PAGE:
OEA is also setting up food distribution points around the city for kids who need access to lunch and snacks during the day.

Will there be after-school programs?

The district said all federally funded after-school programs will stay open, but urges parents to check with individual schools to make sure. A student who does not come to school can't attend an after-school program, it said.

What about school sports teams?

The Oakland Athletic League is canceling some extracurricular sports activities during the strike. Call them with specific questions: 510-879-2846.

Additionally, all middle school sports this weekend are cancelled, according to district spokesman John Sasaki. Spring sports competitions are also postponed. However, winter sports playoffs will continue as planned and school sites will individually determine whether to hold after-school practices. Parents should call their children's schools for specific information.

How will temporary teachers be vetted?

The district says it's reviewing the work references, fingerprints and health clearances for all the temporary teachers it's hiring to do fill-in work during the strike. These short-term substitutes will get paid $300 a day, according to the district.

Are charter schools affected?

No, Oakland charter schools are not part of the strike, nor are the teachers who work for them or the nearly 14,000 students who attend them. However, some charter school teachers have joined district teachers on the picket line in previous labor actions in solidarity.

How much money does OUSD stand to lose if students stay home during the strike?

On the fourth day of the strike, Oakland Unified spokesman John Sasaki said an average of about 6 percent of all students have attended school during the strike. That massive lack of attendance amounts to roughly $1 million net loss per day for the district, he said.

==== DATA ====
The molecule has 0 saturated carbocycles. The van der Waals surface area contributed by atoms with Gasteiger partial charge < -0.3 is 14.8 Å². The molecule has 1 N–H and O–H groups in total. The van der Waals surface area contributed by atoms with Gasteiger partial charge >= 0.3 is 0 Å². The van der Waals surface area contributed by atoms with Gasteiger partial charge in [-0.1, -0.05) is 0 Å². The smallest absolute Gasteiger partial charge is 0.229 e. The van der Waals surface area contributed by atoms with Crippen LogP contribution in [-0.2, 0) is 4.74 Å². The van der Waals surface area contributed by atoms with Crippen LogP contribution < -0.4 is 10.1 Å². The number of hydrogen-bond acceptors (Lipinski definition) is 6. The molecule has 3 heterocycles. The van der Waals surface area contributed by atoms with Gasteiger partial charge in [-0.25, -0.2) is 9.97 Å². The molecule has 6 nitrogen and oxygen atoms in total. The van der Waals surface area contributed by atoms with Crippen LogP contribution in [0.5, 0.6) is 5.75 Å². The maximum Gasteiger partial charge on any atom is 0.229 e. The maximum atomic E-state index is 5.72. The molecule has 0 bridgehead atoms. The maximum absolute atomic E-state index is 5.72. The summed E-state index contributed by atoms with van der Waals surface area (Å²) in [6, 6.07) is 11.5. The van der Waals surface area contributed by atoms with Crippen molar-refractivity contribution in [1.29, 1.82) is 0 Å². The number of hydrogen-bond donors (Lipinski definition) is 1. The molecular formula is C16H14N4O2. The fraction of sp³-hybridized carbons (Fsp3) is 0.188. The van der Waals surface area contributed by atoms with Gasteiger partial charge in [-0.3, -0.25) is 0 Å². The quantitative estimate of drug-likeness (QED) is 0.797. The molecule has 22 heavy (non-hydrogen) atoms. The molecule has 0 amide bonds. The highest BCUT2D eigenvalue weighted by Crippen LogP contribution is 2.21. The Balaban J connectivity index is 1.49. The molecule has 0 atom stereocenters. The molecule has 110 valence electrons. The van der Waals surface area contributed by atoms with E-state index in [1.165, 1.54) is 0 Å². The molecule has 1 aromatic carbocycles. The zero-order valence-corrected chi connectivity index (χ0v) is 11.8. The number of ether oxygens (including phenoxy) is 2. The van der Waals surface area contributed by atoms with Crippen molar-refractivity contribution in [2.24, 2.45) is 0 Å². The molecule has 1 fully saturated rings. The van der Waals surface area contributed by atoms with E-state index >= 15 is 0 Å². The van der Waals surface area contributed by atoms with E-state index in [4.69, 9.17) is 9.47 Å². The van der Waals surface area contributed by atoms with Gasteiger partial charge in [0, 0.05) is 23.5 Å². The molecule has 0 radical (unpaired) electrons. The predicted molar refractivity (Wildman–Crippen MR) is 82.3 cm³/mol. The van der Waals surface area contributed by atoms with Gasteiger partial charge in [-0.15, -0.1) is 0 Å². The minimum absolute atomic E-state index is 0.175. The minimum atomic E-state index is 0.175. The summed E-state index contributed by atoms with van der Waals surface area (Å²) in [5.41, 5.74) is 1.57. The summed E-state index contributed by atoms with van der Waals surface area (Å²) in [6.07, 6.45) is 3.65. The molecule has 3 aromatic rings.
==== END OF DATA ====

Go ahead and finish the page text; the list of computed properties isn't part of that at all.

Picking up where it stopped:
Sasaki added: "It is unclear as yet how the loss of any funding because of the strike will affect the overall budget issues. But in a school district with tight financial constraints such as OUSD, any money that’s lost adds to the challenge of balancing the budget."

Will striking teachers get any financial support?

Striking teachers don't receive any pay from the district (and can't use sick days), but the union has created a strike fund, and is working with a community bank that will offer low-interest loans to teachers in need. There have also been some fundraising efforts organized by parents as well as teachers from other districts to support Oakland teachers who could experience financial hardship. Among them, the United Teachers of Richmond has already contributed $1,000 to Oakland’s Bread for ED fund.

How can I find out more or get involved in organizing efforts?

There are multiple strategy sessions for parents and community members being held this week, including one planned for Tuesday and another on Friday.


Additionally, check out OUSD’s FAQ here and OEA’s FAQ for families here.